"You know, officially, I'm not suppose to say this, and all.  It
sort of goes against the OFFICIAL teachings of our lord I suppose.
But personally, I mean, come on.  Who hasn't wanted to kill a rich person?
They're just begging for it."   - Father James O' Maley (1982)

Psychotic Nostalgia -
"Pierrot Costume of Death?  I must have missed that one.  I missed
a few because I started taking night classes at the local college....
Well.......I wasn't really TAKING the night classes.  I was just
stalking people.  And that took up most of my evenings."

Peter Davison Speaks!
"I never liked 'Pierrot Costume of Death' to be honest with you.
I'm not sure why.  Maybe it's because I spent a lot of the story
dressed as a clown.  And there was a big misunderstanding, a dire
miscommunication throughout the whole production.  In the script,
and when I talked to John about it, it was OBVIOUS that I was meant
to show off my costume as the Doctor, as for once it would look correct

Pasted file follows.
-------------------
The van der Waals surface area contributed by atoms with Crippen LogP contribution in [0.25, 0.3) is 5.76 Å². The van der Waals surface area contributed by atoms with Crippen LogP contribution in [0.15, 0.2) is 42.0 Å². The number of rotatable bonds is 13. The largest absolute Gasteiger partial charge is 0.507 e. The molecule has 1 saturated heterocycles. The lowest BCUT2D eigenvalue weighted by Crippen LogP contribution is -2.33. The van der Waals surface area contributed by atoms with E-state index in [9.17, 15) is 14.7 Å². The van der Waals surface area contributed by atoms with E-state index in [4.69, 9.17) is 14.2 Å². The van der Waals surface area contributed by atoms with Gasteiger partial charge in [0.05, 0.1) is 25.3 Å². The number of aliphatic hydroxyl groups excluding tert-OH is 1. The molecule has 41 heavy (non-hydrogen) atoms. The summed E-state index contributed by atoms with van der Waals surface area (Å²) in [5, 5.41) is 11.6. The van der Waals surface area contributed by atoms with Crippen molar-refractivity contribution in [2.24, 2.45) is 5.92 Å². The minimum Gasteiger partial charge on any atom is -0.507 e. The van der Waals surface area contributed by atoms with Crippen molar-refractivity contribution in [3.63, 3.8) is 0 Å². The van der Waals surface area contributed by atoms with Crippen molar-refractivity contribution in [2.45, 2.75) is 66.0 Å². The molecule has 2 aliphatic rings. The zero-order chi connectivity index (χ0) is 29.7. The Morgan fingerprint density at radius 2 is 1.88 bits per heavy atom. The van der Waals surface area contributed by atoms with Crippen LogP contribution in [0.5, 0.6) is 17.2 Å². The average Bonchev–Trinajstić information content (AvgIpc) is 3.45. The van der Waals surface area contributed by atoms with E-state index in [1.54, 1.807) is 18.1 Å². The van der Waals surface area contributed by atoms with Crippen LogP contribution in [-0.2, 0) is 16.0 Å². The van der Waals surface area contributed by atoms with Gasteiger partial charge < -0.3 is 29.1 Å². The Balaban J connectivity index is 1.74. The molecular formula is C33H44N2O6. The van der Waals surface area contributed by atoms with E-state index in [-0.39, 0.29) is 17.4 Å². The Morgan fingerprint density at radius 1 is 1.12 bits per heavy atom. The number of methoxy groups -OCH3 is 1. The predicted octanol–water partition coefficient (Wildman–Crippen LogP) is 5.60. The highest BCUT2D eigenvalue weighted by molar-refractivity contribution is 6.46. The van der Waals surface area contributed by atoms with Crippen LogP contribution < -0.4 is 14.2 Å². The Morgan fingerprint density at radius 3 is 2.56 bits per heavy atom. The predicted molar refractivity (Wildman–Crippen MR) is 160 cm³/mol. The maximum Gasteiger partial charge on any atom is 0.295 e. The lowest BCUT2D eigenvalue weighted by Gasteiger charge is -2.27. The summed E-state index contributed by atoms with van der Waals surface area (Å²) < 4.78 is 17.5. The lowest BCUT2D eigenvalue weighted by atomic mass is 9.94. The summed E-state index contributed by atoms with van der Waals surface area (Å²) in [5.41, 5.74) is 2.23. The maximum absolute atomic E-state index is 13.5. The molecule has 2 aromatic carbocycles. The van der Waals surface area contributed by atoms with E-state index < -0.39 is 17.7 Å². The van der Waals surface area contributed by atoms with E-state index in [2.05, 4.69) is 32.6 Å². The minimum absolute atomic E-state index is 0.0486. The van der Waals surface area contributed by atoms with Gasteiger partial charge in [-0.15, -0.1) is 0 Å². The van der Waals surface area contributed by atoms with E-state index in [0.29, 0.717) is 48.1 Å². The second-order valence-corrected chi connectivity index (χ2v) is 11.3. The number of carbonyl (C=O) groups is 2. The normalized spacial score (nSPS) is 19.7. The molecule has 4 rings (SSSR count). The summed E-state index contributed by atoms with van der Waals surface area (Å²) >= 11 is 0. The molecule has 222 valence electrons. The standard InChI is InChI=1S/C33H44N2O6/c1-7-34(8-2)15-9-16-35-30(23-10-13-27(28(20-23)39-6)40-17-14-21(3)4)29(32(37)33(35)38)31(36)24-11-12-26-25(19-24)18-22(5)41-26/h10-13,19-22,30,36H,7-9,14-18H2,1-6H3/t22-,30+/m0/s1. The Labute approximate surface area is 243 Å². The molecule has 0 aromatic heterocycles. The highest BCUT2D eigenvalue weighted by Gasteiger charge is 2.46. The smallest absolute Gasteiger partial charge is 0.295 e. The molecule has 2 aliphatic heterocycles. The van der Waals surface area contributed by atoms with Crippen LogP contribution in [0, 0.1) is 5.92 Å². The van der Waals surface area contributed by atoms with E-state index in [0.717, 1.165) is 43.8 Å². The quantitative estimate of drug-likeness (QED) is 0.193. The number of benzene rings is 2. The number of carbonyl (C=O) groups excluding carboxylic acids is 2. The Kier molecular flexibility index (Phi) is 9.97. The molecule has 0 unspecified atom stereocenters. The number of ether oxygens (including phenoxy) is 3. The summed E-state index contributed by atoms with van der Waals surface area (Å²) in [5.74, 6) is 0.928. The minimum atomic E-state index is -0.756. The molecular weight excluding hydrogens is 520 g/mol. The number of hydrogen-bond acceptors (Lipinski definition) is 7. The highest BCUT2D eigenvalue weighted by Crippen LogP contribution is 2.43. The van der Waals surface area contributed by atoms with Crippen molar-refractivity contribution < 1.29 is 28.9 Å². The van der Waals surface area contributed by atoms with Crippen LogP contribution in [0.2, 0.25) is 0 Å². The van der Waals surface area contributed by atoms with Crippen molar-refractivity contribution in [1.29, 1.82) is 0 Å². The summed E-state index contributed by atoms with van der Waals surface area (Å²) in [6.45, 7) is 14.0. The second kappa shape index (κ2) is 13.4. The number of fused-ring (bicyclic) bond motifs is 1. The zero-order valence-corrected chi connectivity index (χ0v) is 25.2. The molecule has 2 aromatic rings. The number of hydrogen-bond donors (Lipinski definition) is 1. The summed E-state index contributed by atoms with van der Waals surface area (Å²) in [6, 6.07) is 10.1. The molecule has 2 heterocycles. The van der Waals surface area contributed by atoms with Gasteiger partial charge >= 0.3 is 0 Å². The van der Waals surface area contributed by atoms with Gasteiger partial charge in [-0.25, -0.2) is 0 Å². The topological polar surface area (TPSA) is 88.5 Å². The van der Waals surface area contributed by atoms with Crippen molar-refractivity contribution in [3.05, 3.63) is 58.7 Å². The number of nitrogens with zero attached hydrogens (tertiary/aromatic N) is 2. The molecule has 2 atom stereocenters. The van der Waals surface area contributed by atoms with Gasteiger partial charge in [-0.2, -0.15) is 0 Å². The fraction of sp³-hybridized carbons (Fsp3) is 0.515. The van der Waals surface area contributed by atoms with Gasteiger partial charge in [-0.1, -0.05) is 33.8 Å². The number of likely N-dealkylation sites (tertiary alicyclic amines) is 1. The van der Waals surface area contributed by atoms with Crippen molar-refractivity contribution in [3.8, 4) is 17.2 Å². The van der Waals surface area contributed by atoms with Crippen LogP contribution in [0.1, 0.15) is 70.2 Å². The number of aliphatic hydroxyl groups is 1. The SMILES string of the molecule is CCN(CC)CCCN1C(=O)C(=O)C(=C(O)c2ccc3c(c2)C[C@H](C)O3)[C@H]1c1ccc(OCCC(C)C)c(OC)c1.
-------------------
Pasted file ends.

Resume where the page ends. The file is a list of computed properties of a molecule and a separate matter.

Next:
as I was actually playing cricket.  But the director and the designer
just knew I was suppose to be in *A* costume.  And they assumed I
was meant to be in the clown costume the whole time.  And it was
just a disaster as the entire time I was playing cricket it was
in this silly clown outfit.  Not to mention we were filming this
on a typical English summers day, so it was raining the whole time.
My clown costume kept getting wetter and wetter. And as an actor
I'm thinking to myself - 'Alright, I know that unless the rain is
incredibly heavy it won't show up on film.  So am I suppose to
play this like a clown pitching cricket balls in the rain?  Or
am I suppose to play the entire scene as if it's not raining and
for some reason I've just chosen to wear a very damp clown outfit
while playing cricket?'.  So yes, the entire thing was a disaster."

Rumors & Facts -

 John Satan-Turner was heavily involved with the special K-9 And Bitches.
Due to this his time was incredibly stressed and things did not get better
when he realised that, in haste, he had forgotten about two episodes of
Doctor Who that he had the obligation to make.  The writers of the
other stories begged that these two episodes be alotted to lengthen
one story to a six parter or two stories into five parters.  This
was undeniably a good idea, and the best possible use of these episodes,
but unfortunately other people had made the suggestion to JST before